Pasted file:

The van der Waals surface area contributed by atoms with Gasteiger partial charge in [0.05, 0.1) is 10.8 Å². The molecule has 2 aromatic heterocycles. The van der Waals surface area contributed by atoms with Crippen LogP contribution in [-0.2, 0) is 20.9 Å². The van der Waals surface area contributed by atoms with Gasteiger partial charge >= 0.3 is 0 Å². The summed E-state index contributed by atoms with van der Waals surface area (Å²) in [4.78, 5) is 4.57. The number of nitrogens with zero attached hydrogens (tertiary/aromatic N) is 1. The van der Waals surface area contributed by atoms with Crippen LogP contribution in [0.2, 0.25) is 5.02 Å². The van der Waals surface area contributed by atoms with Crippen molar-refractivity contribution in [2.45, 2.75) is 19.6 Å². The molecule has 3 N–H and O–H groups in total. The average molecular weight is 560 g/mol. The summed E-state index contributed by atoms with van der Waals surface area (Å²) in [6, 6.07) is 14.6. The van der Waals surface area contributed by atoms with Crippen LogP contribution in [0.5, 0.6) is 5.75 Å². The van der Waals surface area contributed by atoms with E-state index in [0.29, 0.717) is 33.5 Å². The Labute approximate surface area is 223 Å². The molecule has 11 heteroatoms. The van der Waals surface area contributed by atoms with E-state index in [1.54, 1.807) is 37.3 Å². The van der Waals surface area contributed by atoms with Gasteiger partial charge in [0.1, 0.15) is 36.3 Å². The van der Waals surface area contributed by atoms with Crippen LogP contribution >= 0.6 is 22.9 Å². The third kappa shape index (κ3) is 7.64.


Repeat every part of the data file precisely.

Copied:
The van der Waals surface area contributed by atoms with Gasteiger partial charge in [0.05, 0.1) is 10.8 Å². The molecule has 2 aromatic heterocycles. The van der Waals surface area contributed by atoms with Crippen LogP contribution in [-0.2, 0) is 20.9 Å². The van der Waals surface area contributed by atoms with Gasteiger partial charge >= 0.3 is 0 Å². The summed E-state index contributed by atoms with van der Waals surface area (Å²) in [4.78, 5) is 4.57. The number of nitrogens with zero attached hydrogens (tertiary/aromatic N) is 1. The van der Waals surface area contributed by atoms with Crippen LogP contribution in [0.2, 0.25) is 5.02 Å². The van der Waals surface area contributed by atoms with Crippen molar-refractivity contribution in [2.45, 2.75) is 19.6 Å². The molecule has 3 N–H and O–H groups in total. The average molecular weight is 560 g/mol. The summed E-state index contributed by atoms with van der Waals surface area (Å²) in [6, 6.07) is 14.6. The van der Waals surface area contributed by atoms with Crippen LogP contribution in [0.5, 0.6) is 5.75 Å². The van der Waals surface area contributed by atoms with E-state index in [0.29, 0.717) is 33.5 Å². The Labute approximate surface area is 223 Å². The molecule has 11 heteroatoms. The van der Waals surface area contributed by atoms with E-state index in [1.54, 1.807) is 37.3 Å². The van der Waals surface area contributed by atoms with Gasteiger partial charge in [0.1, 0.15) is 36.3 Å². The van der Waals surface area contributed by atoms with Crippen LogP contribution >= 0.6 is 22.9 Å². The third kappa shape index (κ3) is 7.64.